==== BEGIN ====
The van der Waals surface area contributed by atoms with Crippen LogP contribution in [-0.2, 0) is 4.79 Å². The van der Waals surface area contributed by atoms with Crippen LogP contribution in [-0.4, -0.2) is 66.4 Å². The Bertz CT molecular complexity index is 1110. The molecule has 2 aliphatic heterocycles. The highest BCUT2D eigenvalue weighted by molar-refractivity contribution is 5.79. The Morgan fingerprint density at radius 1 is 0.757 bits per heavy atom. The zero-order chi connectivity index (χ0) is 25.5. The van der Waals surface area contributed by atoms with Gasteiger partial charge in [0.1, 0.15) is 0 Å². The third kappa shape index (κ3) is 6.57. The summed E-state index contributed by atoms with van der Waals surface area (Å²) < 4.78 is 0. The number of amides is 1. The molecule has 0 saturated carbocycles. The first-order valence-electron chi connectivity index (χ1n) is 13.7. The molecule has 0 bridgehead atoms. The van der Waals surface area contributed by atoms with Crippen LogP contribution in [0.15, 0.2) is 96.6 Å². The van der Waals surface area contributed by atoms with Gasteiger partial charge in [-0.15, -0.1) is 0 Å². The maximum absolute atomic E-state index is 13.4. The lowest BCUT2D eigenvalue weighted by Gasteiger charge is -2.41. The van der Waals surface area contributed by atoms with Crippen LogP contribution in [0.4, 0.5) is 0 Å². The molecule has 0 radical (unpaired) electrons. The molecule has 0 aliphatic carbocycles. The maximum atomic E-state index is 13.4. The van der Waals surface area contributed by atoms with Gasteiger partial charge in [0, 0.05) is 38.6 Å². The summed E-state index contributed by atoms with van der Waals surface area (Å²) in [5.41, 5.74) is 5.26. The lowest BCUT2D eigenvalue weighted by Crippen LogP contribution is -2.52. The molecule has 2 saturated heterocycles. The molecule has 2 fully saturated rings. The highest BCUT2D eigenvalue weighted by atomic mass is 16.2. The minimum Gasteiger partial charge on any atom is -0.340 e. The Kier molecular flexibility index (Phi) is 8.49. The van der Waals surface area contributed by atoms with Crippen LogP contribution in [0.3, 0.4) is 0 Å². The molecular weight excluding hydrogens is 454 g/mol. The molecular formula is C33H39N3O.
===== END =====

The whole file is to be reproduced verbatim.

The van der Waals surface area contributed by atoms with Crippen LogP contribution in [-0.2, 0) is 4.79 Å². The van der Waals surface area contributed by atoms with Crippen LogP contribution in [-0.4, -0.2) is 66.4 Å². The Bertz CT molecular complexity index is 1110. The molecule has 2 aliphatic heterocycles. The highest BCUT2D eigenvalue weighted by molar-refractivity contribution is 5.79. The Morgan fingerprint density at radius 1 is 0.757 bits per heavy atom. The zero-order chi connectivity index (χ0) is 25.5. The van der Waals surface area contributed by atoms with Gasteiger partial charge in [0.1, 0.15) is 0 Å². The third kappa shape index (κ3) is 6.57. The summed E-state index contributed by atoms with van der Waals surface area (Å²) < 4.78 is 0. The number of amides is 1. The molecule has 0 saturated carbocycles. The first-order valence-electron chi connectivity index (χ1n) is 13.7. The molecule has 0 bridgehead atoms. The van der Waals surface area contributed by atoms with Crippen LogP contribution in [0.15, 0.2) is 96.6 Å². The van der Waals surface area contributed by atoms with Gasteiger partial charge in [-0.15, -0.1) is 0 Å². The maximum absolute atomic E-state index is 13.4. The lowest BCUT2D eigenvalue weighted by Gasteiger charge is -2.41. The van der Waals surface area contributed by atoms with Crippen LogP contribution in [0.4, 0.5) is 0 Å². The molecule has 0 radical (unpaired) electrons. The molecule has 0 aliphatic carbocycles. The maximum atomic E-state index is 13.4. The van der Waals surface area contributed by atoms with Gasteiger partial charge in [0, 0.05) is 38.6 Å². The summed E-state index contributed by atoms with van der Waals surface area (Å²) in [5.41, 5.74) is 5.26. The lowest BCUT2D eigenvalue weighted by Crippen LogP contribution is -2.52. The molecule has 2 saturated heterocycles. The molecule has 2 fully saturated rings. The highest BCUT2D eigenvalue weighted by atomic mass is 16.2. The minimum Gasteiger partial charge on any atom is -0.340 e. The Kier molecular flexibility index (Phi) is 8.49. The van der Waals surface area contributed by atoms with Crippen LogP contribution in [0.3, 0.4) is 0 Å². The molecular weight excluding hydrogens is 454 g/mol. The molecular formula is C33H39N3O.